Telling the truth in romantic relationships

Telling the truth in romantic relationships

February 12, 2014  |  inspiration

How important is it for you to be truthful to yourself and to be loved for who you are – what you feel and desire, and what you say? I interviewed a lot of women for this article, but I am sure men could relate to my writing and learn from it as well.

It so happens that all women withhold the truth at times. Be it for intimate stuff, be it because of social mores or fear of hurting someone else’s feelings, we are too often afraid to say what we think or feel. Maybe it’s because we’re afraid to be rejected or we’ve been conditioned by past relationships and family history where truth telling was linked to painful memories. Maybe it’s because we feel hurt, unloved and desperate, and we fear that telling the truth will only add to our misery. Women say that even when there’s a conscious decision to tell the ‘whole’ truth, sometimes the truth doesn’t win out.

We compromise our deepest longings and desires to please our partners. Do we do it out of love or because there’s not enough love for ourselves? For most women, compromise is part of being in a relationship. With that in mind, we choose our battles carefully, sometimes choosing to tell the truth, and sometimes not. We compromise on small stuff, like postponing going to the gym in order to make dinner or choosing to ‘let it go’ in order to make peace. We try to be honest, but we also downplay our preferences. We are great artists in gauging our truth.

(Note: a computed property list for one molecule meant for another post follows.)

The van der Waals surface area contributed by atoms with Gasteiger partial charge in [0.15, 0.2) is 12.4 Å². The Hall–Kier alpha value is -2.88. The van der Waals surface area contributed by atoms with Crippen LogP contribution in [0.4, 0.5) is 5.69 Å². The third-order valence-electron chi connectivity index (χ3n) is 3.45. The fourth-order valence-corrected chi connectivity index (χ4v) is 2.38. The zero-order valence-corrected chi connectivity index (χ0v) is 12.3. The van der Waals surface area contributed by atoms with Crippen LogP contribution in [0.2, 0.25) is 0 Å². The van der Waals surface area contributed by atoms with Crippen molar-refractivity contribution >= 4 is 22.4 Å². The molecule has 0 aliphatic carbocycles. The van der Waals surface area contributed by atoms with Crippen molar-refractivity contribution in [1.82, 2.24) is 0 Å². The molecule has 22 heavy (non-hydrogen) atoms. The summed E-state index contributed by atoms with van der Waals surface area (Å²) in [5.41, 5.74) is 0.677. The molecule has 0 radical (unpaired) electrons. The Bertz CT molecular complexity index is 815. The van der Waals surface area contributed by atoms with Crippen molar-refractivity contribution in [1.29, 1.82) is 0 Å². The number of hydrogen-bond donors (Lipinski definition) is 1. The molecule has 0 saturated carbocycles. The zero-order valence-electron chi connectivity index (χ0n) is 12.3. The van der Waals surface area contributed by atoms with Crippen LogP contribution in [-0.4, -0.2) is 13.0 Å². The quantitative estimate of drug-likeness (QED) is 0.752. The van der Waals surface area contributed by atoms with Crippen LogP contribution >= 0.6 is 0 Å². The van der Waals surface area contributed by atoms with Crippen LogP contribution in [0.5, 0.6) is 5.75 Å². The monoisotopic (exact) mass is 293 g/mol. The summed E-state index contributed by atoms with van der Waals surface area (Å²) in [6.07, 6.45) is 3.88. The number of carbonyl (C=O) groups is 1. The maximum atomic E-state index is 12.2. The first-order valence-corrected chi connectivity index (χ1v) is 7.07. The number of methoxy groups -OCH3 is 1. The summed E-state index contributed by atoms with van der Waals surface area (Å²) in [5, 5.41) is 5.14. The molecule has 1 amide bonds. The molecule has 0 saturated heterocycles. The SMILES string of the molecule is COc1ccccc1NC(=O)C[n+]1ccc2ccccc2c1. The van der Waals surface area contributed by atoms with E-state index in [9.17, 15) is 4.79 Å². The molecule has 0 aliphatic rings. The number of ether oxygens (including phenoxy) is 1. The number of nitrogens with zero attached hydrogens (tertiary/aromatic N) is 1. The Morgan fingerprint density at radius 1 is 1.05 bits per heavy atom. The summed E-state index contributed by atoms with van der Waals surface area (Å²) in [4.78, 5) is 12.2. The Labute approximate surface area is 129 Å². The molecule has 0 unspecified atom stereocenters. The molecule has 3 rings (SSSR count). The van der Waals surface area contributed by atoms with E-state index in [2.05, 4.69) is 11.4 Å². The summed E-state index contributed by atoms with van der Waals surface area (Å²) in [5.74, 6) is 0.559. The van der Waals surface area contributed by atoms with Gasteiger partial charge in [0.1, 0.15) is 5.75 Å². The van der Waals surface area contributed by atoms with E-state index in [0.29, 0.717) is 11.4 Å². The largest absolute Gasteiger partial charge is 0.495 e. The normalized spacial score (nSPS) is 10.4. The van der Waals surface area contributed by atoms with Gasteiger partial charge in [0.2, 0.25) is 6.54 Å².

But the more we honor the truth in ourselves, the easier it becomes to express it. For many women, staying true to themselves is more important than pleasing their partner and going along with his wishes. They like to acknowledge who they are and what makes them feel happy. They take a stand for their ideas and beliefs and wish to be respected for their unique contribution and way of seeing the world. But for most women I interviewed, it’s a 50/50 game. It all depends on how you see yourself in your relationship – as being one with your partner – or having and maintaining a separate identity. It seems that women who merge their identities with their partners tend to be more lenient and compromising in their lives.

Truth telling is very good for our health, our bodies, our emotions and well-being.  We release unnecessary tensions, resolve inner conflict, feel aligned with ourselves, and live in an inner/outer harmony. When we convey our truth with conviction, compassion, and love, it’s never unkind. One woman said that before she would say anything to her partner she would use the rule: Is it the truth? Is it necessary? And is it kind? Only then did she feel confident to express her feelings.

There is no doubt that the more we love ourselves, the more comfortable we feel about telling the truth. As we expand the love for ourselves, we become fearless, and truth telling gets easier. With practice and desire, it becomes a part of our identity, and it feels right and beautiful and not hurtful.

Truth telling improves our relationships and our lives, making us happier and more fulfilled. We feel wholeness in ourselves and our spirits, and with the significant others who share our lives. Those who truly love us wouldn’t want anything less from us! And we hope to be loved for our integrity in trying to be as truthful as we can as we make a commitment to live our lives differently in this way.

So, honor your truth and love unconditionally! This is a powerful way to lead one’s life!

 

 

 

 

 

 

 

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